The idea of continuous delivery sounds great in theory, but how does a team practically make their software development into a well-oiled DevOps machine? What does continuous delivery look like in the day-to-day of an SDLC?
Value stream mapping (VSM) is one of the most tangible, straightforward ways for a team to incorporate continuous delivery into their development life cycle.
Let’s dive in.
What is Value Stream Mapping?
Essentially, value stream mapping analyzes, designs, and manages the flow of materials and information from the beginning to the end of the software development life cycle. VSM uses standard symbols to depict work streams and information flows. Items are mapped as adding value or not adding value based on the customer’s standpoint. The purpose of VSM is rooting out items that don’t add value to your customers in order to streamline workflows further.
VSM visualizes the handoffs between different stages of development. Handoffs between stages of development must be as efficient as possible, or the gaps in between can lead to low productivity and poor code quality.
Adoption of VSM in Software Development
But, how does a software development team adopt VSM? The software development life cycle has become increasingly bulky. DevOps tools can either be helpful, or they can just add weight to the whole process, making it especially difficult for organizational leaders to see a holistic view of their entire lifecycle.
Additionally, organizational silos make it challenging to measure performance across multiple systems. In order to build out continuous delivery, these silos must become more interconnected.
Assessing your software development flow is a great first step for implementing VSM into your development lifecycle. The development flow needs to be examined with two questions:
Where is the stagnation in your pipeline?
Consider the quantity levels of your development flow, and use this data to identify areas where stagnation exists. For example, is there a lack of feature requests? If so, why? Or on the other hand, are there too many developed features? If so, how does this impact QA?
Are you using a Push or Pull model?
“Push model” means that the supplier is supplying customers with features and deliverables, while the “pull model” is when the customers themselves are requesting those features. Is your organization balancing both of these models, or does one dominate your pipeline? If they aren’t balanced, specific processes and functions will become overtaxed in your value stream.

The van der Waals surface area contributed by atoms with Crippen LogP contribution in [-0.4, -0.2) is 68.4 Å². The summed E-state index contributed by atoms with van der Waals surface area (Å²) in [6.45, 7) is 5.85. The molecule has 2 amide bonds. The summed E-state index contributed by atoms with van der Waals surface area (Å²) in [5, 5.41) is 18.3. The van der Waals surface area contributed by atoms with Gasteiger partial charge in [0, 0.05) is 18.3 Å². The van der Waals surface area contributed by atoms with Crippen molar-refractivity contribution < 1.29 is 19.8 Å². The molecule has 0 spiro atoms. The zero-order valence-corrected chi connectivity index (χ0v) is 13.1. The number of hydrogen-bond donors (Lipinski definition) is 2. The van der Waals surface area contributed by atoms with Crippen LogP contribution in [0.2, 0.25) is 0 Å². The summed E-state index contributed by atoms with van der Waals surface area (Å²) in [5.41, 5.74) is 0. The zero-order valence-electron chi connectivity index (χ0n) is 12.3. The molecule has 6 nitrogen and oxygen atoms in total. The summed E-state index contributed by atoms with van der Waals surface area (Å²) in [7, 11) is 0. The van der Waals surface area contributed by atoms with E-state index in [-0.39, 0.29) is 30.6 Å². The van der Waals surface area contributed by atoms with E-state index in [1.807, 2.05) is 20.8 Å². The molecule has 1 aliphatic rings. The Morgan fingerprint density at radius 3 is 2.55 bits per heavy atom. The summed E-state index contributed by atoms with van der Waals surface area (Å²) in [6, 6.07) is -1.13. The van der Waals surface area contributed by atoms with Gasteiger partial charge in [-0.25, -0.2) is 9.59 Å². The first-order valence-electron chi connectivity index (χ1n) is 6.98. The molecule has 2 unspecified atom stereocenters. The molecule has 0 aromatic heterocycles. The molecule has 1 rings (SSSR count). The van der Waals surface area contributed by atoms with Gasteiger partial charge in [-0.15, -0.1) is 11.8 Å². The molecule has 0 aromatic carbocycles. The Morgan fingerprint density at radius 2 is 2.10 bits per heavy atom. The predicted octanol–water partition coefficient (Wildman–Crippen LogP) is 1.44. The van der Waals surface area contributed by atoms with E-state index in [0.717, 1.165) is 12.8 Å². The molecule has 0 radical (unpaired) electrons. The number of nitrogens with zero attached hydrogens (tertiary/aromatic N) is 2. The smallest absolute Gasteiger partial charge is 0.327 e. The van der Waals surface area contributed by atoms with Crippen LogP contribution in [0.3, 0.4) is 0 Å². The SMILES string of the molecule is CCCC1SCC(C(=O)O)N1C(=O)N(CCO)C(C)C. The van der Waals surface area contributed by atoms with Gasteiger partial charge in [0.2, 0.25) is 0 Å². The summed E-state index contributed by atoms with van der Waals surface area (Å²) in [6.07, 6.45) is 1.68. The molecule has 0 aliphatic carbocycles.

Benefits and Challenges of Software Development VSM
As we’ve already mentioned, there are numerous benefits to Software Development VSM, including these top two:
VSM eliminates or reduces waste, which in turn improves the bottom line
By identifying unnecessary handoffs/bottlenecks, the organization can target areas for improvement and facilitate better communication and collaboration. When unnecessary pieces of the pipeline become clear to the organization, the development team begins to prioritize based on the customer perspective rather than opinions.
When a system has been “cleaned up” through VSM, objective metrics/KPIs can be leveraged
A continuous delivery pipeline ensures that delivery is operational and meets quality SLAs for the business. In an ever-evolving industry, you can set your organization up for future success by prioritizing these options.
But despite its benefits, poorly-executed VSM has the potential to become a money-guzzling, energy-wasting endeavor. When looking to create VSM, you must make sure that the level of effort to analyze value streams is balanced with the potential value and savings. The easiest way to maintain this balance is to use tools when value stream mapping.
Value Stream Mapping Tools
Crafting an effective VSM requires a reliable mapping tool that supports your visualization and organization needs. Here are some of our favorites at StackShare:
- Smartdraw: More than a diagramming app, SmartDraw is also a development platform that enables users to generate diagrams from data.
- Lucidchart: Lucidchart is a solution for visual communication, providing features to create online flowcharts, diagrams, UML sketches, and ER models.
- Visio: This tool enables users to create flowcharts, diagrams, org charts, floor plans, engineering designs, and more, using modern shapes and templates with the familiar Office experience.
- Miro: Miro allows your company to create, collaborate, and centralize communication on a single online whiteboard.
- Drawio: This is a free online diagram software for making flowcharts, process diagrams, org charts, UML, ER, and network diagrams. Drawio is also an open platform where you can create and share diagrams.
How StackShare Supports VSM with Value Stream Analysis
StackShare can empower your team as you build out better continuous delivery through value stream mapping. Through Private StackShare for Teams dashboards, you can understand which open source third-party components are present in your code base and analyze your value stream with a full picture of your tech stack.
Private StackShare for Teams supports VSM through several features:
Value stream mapping empowers you to further optimize your software development workflow by lowering costs and improving value-adds. Private StackShare for Teams supports value stream analysis, eliminating the research bottleneck for developers, and giving you a clear picture of your tech stack. Reduce time wasted chasing down who owns the tech, giving developers more time for what’s important - writing code.
Sign up for Private StackShare today.